* In addition to officials of all kinds, including politicians and lawyers, Jupiter has long been thought of as the planet of the guru, the teacher, the sage, the priest or priestess, or the professor.
* Jupiter in Scorpio is the dark guru, the teacher of the underworld, the sage of shadows, the corruption of the priestly class, and the professor of the subversive. We say these things because Jupiter is in the dark, autumnal sign of Mars.
* In yogic philosophy we are currently in the age Kali, which is an age defined by the corruption of the priestly class, as well as the corruption of leaders, rulers, and officials. Although this corruption isn’t unique to Jupiter’s transit of Scorpio, the transit of Jupiter in Scorpio puts a spotlight on the corruption of people in power, as well as the “priestly” class, in general.
* How do you recognize a false teacher, false prophet, or false guru? First, and perhaps foremost, unless we have real teachers, true prophets, and bona fide gurus, then our answer won’t matter. Here are some things to consider…some may resonate more than others, these are just some guidelines for recognizing a false teacher from a real teacher (I can’t speak personally to qualifications of a real guru since I do not have one, but I do believe they exist).
* Real teachers come from real traditions that have real lineages. Real teachers can tell you who their teachers are. Real teachers have spent a long time with their own teachers. Real teachers have spent a long time, consistently studying or consistently devoted to their studies.
* Real teachers recognize that anyone and anything can be a teacher, but they do not use this basic fact to supplant the importance of a real, personal teacher or real personal experience studying something over a long period of time.
* Real teachers do not act as though they are authorities on subjects that they don’t actually study in a committed way. Real teachers who are still studying and developing their knowledge of something say so and try to accurately cite from where they learned whatever they have.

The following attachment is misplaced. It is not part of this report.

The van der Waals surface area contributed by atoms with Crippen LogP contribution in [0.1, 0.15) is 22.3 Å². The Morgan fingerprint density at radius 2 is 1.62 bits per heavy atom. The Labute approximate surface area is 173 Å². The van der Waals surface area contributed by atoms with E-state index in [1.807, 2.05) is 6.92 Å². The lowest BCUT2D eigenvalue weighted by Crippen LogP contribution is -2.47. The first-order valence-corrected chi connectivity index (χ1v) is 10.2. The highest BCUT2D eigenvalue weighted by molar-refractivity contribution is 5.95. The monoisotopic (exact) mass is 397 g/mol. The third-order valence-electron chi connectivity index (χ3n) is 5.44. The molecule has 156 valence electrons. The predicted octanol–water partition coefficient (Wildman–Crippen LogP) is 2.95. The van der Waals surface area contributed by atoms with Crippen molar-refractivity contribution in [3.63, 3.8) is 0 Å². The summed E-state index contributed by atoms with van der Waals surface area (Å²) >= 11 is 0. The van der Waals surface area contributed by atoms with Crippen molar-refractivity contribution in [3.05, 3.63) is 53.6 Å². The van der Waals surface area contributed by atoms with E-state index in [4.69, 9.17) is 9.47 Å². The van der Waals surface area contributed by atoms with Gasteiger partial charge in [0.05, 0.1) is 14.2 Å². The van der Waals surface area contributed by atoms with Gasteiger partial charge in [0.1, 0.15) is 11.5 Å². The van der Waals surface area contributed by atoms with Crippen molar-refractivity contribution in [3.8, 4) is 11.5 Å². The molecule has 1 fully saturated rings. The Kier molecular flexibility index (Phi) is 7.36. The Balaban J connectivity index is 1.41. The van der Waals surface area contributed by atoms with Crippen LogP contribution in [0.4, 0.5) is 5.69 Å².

* Real teachers recognize that whatever authority they have may come and go and is truly not their own. Real teachers keep it real, but they are not harsh or egotistical (or they try their hardest not to be and they aren’t too big to apologize if they cross the line).
* Real teachers do not spend their time competing with, condemning or putting down other teachers or traditions.
* Real teachers do not use their position to take advantage of others. Real teachers learn from their mistakes and become better teachers as a result. Real teachers are human, but real teachers, in order to teach, have to learn to keep really healthy boundaries.
* Real teachers encourage, and inspire, but real teachers do not encourage or inspire false confidence. Real teachers tell their own stories, but real teachers also love to listen to the stories of others.
* Real teachers do not discourage students from exploring, but real teachers are committed to their own ideas or ways of teaching. Real teachers are not thought police, but real teachers may challenge our thoughts.
* Real teachers do not put themselves up by putting others down. Real teachers may dispute or debate other ideas, but they do so respectfully.
* Real teachers don’t entertain the idea that everyone is already an expert, but they also do not entertain the idea that being an expert at something makes one a better person.
* We can take these basic ideas about “good” teachers vs. “bad” teachers and apply them to officials, leaders, and the priestly class in general right now.
* The only problem is that aside from saints, most teachers or public officials will inevitably fall short of these virtues in big and small ways, day in and day out. As someone who has taught since I was a 24-year-old English graduate assistant, my own path as a teacher has been anything but picture perfect. I still struggle each week that I teach with all sorts of challenges. I’m sure many other teachers out there can relate. I’ve also had a fair amount of teachers myself who have been profoundly wise and helpful to me while also being deeply flawed.
* Jupiter in Scorpio is therefore not only about the corrupt teacher, or about the exposure of corruption among our leaders, officials, or priestly/sage classes, it’s also about making peace with the fact that often enough our best teachers teach us not only by their knowledge, virtue, or expertise but also by means of their flaws. The flaws we see in our teachers, alongside their gifts and insight and guidance, become part of a broader and more inclusive vision of ourselves and the world we live in.
* We are so quick to believe that we are either completely good or completely evil, completely wise or completely ignorant. Real learning almost always involves shattering these simplistic distinctions, until real virtue becomes the light of something transcendental, shining through a person, teaching us truth through the cracks and shadows of a willing vessel, rather than just a person acting out the role of a pure and impersonal light.
Prayer: Broaden our minds and open our hearts, as you pour the light of your holy teachings through each and all of our imperfections.